This qualitative research study focused on Asian fathers living in the United States. It raised issues about the social perceptions of minority immigrants and provided alternative interpretations of the acculturation of Korean fathers who have been neglected in diverse social and educational discourses. In particular, this study looked at recent Korean immigrants who settled in America after 2008. By doing so, this work demonstrated the distinct demographical and socioeconomic hallmarks (e.g., better educational opportunities, economic prosperity, and cultural openness) of immigration in the United States.
This study is organized into two sections: a general survey which gathered information about current issues and marginalization and clarified the stereotypes facing Korean immigrants; and in-depth interviews and participative observations which collected stories and reflections from and about Korean immigrant fathers. I endeavored to (a) observe the Korean father, the family member who is most neglected by academic discourse on immigrant families; (b) identify the concerns of the modern, minority immigrant; and (c) collect the voices of people who undergo acculturation or transformative adaptation of a new culture.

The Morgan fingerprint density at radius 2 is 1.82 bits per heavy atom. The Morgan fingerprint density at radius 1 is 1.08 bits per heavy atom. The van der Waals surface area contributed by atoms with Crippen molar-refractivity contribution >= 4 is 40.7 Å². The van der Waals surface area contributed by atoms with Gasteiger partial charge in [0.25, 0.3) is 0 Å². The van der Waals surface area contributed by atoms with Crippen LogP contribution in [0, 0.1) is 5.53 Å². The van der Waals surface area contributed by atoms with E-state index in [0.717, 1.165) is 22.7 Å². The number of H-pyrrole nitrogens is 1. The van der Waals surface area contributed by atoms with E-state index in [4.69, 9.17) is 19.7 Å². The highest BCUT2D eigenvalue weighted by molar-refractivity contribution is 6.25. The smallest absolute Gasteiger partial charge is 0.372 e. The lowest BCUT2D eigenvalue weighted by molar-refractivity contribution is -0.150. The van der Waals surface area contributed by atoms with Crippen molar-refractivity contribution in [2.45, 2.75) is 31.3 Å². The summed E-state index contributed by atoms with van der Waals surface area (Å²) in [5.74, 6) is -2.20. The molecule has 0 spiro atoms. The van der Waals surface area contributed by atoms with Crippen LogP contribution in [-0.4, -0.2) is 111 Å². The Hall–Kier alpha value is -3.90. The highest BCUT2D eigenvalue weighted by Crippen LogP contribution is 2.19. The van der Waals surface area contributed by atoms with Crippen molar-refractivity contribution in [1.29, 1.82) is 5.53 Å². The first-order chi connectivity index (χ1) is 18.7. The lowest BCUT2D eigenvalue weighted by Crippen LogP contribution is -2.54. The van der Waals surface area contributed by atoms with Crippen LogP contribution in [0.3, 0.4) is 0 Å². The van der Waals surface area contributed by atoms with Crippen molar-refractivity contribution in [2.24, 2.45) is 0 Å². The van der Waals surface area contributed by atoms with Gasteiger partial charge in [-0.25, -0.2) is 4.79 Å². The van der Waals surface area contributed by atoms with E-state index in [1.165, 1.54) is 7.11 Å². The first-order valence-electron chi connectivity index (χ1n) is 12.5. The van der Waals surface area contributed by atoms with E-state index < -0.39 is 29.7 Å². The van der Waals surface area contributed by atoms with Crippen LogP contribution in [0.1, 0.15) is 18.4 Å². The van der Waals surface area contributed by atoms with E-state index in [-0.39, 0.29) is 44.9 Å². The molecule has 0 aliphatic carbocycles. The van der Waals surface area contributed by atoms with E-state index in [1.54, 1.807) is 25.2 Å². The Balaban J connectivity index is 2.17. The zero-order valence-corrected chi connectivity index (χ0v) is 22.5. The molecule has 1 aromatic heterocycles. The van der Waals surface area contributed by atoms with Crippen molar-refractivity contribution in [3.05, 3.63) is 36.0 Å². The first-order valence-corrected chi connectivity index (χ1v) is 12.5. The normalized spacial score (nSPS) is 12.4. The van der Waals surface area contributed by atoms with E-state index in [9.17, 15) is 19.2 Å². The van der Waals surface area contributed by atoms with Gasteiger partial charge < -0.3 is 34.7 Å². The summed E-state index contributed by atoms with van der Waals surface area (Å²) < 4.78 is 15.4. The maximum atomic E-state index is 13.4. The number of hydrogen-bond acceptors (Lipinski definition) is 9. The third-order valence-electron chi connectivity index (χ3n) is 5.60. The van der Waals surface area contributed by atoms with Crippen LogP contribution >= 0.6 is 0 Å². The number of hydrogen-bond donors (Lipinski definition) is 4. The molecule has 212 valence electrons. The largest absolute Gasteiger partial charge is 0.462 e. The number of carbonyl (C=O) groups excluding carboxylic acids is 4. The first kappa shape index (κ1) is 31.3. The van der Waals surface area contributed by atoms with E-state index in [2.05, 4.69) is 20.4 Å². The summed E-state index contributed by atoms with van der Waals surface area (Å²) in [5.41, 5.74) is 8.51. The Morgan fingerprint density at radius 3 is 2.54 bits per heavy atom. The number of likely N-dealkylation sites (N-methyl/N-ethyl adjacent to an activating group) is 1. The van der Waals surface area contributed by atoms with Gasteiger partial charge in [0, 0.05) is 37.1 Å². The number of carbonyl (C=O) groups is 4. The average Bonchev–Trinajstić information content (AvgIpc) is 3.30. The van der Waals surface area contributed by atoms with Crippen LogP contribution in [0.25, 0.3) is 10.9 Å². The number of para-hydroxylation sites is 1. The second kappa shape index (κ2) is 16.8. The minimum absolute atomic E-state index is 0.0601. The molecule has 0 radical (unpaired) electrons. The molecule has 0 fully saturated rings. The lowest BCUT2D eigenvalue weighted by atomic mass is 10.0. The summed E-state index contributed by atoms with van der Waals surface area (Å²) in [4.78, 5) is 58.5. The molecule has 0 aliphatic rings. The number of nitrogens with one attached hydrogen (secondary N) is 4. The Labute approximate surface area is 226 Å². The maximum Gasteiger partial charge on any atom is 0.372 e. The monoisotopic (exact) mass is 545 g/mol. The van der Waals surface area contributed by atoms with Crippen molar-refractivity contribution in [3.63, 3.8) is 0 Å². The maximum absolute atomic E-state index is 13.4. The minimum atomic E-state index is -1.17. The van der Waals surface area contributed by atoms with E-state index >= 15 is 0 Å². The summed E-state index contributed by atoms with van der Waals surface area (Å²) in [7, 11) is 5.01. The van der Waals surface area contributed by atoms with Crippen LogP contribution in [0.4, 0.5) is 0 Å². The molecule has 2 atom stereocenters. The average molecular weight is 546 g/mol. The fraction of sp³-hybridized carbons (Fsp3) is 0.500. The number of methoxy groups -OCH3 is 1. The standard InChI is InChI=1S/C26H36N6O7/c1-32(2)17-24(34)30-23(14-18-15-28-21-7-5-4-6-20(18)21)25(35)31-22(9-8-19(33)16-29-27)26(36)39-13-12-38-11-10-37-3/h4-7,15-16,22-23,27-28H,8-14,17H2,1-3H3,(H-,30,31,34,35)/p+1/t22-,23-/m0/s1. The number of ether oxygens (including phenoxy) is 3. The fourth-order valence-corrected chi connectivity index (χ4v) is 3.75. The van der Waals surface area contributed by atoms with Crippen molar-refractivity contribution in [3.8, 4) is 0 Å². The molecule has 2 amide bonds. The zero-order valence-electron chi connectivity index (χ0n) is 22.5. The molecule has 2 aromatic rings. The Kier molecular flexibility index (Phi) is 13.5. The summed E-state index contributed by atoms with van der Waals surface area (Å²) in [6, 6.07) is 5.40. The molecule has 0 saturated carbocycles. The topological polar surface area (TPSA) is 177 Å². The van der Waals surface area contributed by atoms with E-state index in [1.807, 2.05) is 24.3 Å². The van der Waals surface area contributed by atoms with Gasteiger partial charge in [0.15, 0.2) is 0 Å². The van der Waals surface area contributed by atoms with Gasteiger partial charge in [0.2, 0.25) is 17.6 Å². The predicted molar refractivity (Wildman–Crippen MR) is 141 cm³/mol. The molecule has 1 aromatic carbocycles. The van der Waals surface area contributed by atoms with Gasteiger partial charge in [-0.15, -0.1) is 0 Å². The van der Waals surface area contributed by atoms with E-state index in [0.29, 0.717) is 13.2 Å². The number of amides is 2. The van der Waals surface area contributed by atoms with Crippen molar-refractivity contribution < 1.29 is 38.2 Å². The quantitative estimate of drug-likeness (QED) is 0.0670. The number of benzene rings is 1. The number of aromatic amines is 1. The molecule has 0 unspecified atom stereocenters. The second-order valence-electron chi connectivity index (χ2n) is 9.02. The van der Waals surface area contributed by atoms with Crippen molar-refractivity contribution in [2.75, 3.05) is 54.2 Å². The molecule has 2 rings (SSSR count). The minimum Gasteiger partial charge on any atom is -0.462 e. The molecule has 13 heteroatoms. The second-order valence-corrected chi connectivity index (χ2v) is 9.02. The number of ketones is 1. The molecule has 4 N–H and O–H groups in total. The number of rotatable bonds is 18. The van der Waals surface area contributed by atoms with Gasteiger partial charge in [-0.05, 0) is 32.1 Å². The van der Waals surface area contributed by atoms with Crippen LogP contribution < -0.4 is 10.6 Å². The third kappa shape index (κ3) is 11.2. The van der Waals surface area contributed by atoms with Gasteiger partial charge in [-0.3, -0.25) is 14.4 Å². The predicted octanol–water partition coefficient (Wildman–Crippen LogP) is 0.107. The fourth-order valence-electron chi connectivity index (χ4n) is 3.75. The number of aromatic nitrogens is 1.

The overall significance of this study is that it presents new understanding of the life patterns of Korean fathers who reside in the United States. Research participants showed a tendency to emphasize the role of a social safety network board for racial community while being individualistic in personal matters. Moreover, the social position of fathers has changed internally and externally. Internal changes engendered through specific social conditions such as identity, parenting, religion, father awareness, and food rituals and memory were analyzed as the main factors for completing the overall transformation.
Lastly, the personal experiences or traits that appeared in the process of memory and consciousness were essential for creating the defining qualities of fathers in perceptions of the Korean father figure. Through a descriptive analysis, I uncovered what the four participants, who had different immigration trajectories, shared as commonalities and differences. Transformation by factors other than culture seemed to be an important variable. The interviewees’ anecdotes confirmed the roles of memory and individual response to a complex series of cultural adaptations and provided important implications
|Advisor:||Leichter, Hope Jensen|
|School:||Teachers College, Columbia University|
|Department:||Interdisciplinary Studies in Education|
|School Location:||United States -- New York|
|Source:||DAI-A 82/8(E), Dissertation Abstracts International|
|Subjects:||Asian Studies, Educational leadership, Gender studies, Individual & family studies|
|Keywords:||Asian fathers, Father study, Immigrant fathers, Korean, Korean fathers, Modern fathers|
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